Barry Nalebuff Explains the Prisoner’s Dilemma

Question: What is the origin of the Prisoner’s Dilemma?

Barry Nalebuff: The Prisoner’s Dilemma goes back to two researchers at  RAND, Merrill Flood and Melvin Dresher and it’s a classic story; you’ve seen God knows how many movies.

You interrogate two prisoners separately and the idea is that anyone who confesses is given some leniency, provided they confess first. And, of course, if neither of the two confesses. I have limited evidence against them so they do pretty well. And if they both confess, then the immunity isn’t worth anything.

However, each one is afraid that the other one is going to confess and so therefore confesses, and the police get all the information that they want.

This also raises a couple of things, one that the outcome of the game, in this case confess-confess, can be good or bad from the player’s perspectives, depending on who you are. If you are the prisoners, well, then it’s a disaster. If you are the police or society, it can be a good thing.

We see this with OPEC. The question is, how much oil that any one country choose to bring to the market. And it’s almost the case, no matter what quantities other members of OPEC supply, each one wants to put more on. And then, of course, when everyone does put more, the cartel is much less effective.

 

Recorded on: Oct 2, 2008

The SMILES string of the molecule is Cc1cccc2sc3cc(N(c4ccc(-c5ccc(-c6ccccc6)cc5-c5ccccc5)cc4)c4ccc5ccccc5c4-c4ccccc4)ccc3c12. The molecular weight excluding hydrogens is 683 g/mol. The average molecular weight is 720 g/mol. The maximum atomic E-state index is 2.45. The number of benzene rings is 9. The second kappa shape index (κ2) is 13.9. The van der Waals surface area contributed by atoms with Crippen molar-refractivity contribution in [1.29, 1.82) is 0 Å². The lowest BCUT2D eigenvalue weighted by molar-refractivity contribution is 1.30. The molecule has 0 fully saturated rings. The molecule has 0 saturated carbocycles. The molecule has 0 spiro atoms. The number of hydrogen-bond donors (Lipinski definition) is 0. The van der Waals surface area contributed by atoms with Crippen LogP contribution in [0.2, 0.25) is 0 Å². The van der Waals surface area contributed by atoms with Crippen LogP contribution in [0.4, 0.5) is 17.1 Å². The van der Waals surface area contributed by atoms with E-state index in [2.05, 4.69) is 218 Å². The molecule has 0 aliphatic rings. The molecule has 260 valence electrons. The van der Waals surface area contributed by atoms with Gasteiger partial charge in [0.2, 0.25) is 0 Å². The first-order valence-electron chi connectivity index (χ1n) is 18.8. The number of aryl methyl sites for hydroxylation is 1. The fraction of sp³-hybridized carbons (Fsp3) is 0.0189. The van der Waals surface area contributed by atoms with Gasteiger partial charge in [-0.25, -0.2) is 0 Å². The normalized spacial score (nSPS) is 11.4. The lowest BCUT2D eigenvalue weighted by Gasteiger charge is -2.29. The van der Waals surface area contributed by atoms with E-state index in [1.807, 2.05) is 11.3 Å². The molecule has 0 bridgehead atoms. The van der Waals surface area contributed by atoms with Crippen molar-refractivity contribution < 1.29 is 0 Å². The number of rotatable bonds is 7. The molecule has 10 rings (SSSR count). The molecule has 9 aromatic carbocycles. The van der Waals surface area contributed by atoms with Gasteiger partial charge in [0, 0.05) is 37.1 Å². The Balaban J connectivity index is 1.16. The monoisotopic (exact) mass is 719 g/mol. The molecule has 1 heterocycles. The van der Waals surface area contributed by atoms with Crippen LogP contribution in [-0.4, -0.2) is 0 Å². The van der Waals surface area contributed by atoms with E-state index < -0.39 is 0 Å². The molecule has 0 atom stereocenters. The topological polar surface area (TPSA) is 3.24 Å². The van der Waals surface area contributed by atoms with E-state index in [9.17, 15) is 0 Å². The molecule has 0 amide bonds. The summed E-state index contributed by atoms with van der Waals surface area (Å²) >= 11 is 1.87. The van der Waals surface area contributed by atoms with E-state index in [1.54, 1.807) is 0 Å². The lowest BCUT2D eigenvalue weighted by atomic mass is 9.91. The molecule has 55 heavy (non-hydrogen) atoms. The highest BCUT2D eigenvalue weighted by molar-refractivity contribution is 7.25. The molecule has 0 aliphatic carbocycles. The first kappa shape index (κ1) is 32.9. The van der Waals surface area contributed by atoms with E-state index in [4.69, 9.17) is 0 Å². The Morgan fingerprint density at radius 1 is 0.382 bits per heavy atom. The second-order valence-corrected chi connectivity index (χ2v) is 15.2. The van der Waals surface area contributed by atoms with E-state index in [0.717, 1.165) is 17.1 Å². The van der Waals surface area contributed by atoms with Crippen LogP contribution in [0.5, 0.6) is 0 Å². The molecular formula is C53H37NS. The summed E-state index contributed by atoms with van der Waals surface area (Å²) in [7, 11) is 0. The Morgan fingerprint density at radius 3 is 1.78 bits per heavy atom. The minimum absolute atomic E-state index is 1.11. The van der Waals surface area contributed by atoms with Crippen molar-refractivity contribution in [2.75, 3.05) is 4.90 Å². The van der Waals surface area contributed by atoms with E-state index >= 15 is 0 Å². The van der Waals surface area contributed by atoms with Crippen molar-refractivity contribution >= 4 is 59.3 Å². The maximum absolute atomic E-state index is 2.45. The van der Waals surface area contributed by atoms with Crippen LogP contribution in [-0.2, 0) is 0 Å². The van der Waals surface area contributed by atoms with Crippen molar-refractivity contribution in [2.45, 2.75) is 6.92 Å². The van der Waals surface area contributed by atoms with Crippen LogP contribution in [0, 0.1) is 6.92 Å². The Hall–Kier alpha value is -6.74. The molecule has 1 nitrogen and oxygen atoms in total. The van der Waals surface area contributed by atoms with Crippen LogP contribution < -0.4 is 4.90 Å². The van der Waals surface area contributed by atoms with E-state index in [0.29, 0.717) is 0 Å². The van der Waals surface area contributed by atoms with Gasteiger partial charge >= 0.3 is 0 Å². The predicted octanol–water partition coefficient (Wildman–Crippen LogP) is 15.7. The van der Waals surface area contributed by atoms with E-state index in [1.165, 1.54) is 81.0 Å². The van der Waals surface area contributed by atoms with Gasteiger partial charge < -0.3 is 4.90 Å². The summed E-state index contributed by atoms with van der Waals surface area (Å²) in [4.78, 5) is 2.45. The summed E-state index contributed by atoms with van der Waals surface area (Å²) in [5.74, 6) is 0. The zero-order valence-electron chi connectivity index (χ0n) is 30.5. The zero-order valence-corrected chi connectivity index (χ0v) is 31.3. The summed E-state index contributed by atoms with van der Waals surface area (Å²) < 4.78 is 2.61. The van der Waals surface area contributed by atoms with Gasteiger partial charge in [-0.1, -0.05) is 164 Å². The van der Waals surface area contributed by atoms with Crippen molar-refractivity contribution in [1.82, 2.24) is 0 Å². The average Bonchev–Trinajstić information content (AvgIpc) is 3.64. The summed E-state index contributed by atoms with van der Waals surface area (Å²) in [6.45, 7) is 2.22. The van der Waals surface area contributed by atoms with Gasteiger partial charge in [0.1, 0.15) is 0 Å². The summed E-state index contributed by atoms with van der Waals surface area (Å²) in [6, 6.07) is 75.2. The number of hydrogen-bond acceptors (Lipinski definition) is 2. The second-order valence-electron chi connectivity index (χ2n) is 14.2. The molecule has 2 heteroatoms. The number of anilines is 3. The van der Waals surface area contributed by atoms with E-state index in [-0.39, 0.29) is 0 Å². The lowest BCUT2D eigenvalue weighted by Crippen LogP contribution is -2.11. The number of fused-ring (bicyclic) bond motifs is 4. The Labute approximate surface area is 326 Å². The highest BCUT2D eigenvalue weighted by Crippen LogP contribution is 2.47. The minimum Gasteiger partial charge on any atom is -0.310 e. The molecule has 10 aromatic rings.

Barry Nalebuff explains game theory’s most famous corollary.

Elizabeth Warren's plan to forgive student loan debt could lead to an economic boom

A plan to forgive almost a trillion dollars in debt would solve the student loan debt crisis, but can it work?

Photo credit: Drew Angerer / Getty Images
Politics & Current Affairs
  • Sen. Elizabeth Warren has just proposed a bold education reform plan that would forgive billions in student debt.
  • The plan would forgive the debt held by more than 30 million Americans.
  • The debt forgiveness program is one part of a larger program to make higher education more accessible.
Keep reading Show less

Banned books: 10 of the most-challenged books in America

America isn't immune to attempts to remove books from libraries and schools, here are ten frequent targets and why you ought to go check them out.

Nazis burn books on a huge bonfire of 'anti-German' literature in the Opernplatz, Berlin. (Photo by Keystone/Getty Images)
Culture & Religion
  • Even in America, books are frequently challenged and removed from schools and public libraries.
  • Every year, the American Library Association puts on Banned Books Week to draw attention to this fact.
  • Some of the books they include on their list of most frequently challenged are some of the greatest, most beloved, and entertaining books there are.
Keep reading Show less

Supreme Court to hear 3 cases on LGBT workplace discrimination

In most states, LGBTQ Americans have no legal protections against discrimination in the workplace.

(Photo by Andres Pantoja/SOPA Images/LightRocket via Getty Images)
Politics & Current Affairs
  • The Supreme Court will decide whether the Civil Rights Act of 1964 also applies to gay and transgender people.
  • The court, which currently has a probable conservative majority, will likely decide on the cases in 2020.
  • Only 21 states and the District of Columbia have passed laws effectively extending the Civil Rights of 1964 to gay and transgender people.
Keep reading Show less